Sunday, June 3, 2012

Kayak in Ardeche...when we almost lost Josh...

It's been two weeks now since we came back from our trip to Ardeche but I couldn't find the words to tell this adventure. It was beautiful but also the scariest moment of my life.
It all began a couple of months ago, when I decided to organize with  some old friends in Biot (the place where Giuseppe lived from 1998 until 2005) a "reunion" to celebrate both Giuseppe anniversary and also our 7th wedding anniversary. Some of those friends came  along with us in Ardeche already 13 years ago, for a kayaking week-end. At that time, since none of us had kids, we descended the river in two days, camping in the Bivouac de Gaud at night (we had the tent, the sleeping bags, the bbq, a lot of wine and beer....what did we need more?). This time of course we had to organize our trip a little differently, since the other two couples had respectively two and four kids. But we did it.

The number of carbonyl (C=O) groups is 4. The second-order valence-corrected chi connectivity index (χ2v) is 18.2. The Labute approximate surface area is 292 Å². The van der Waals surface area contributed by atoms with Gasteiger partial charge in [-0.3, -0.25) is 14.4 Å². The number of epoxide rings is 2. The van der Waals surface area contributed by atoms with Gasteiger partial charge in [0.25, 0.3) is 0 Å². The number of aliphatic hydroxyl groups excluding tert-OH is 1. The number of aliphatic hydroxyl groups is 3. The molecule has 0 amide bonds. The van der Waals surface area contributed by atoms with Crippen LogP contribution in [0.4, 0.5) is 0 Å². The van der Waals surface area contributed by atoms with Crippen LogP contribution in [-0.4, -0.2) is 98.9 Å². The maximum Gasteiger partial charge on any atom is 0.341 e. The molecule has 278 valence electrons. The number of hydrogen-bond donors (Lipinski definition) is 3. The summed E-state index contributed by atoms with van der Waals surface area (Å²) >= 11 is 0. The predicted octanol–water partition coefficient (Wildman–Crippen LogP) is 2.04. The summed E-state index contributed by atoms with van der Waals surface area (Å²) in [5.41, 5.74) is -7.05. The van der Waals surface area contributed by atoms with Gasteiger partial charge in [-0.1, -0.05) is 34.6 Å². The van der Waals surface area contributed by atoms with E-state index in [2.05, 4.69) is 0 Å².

After hours of driving across this country, surrounded by magnificent landscapes and lush countryside....we passed near Montelimar where the immense 4 chimneys of the nearby nuclear plant reminded us, shockingly, that the French, in contrast to Italians, are not worried of getting 70% of their power from nuclear sources!

After almost ten hours of driving, we arrived to The Camping du Midi, where we had our two cottage homes: two double bedroom, living room with dinette, bathroom, shower room and veranda. Not bad! 

 It was great: after so many years we still had so much to share and laugh about! Additionally all the kids (7 in total) connected immediately, despite the language (they all speak French!). Josh was extraordinary: not even one moment he felt uncomfortable with the language. The first morning, since it was raining...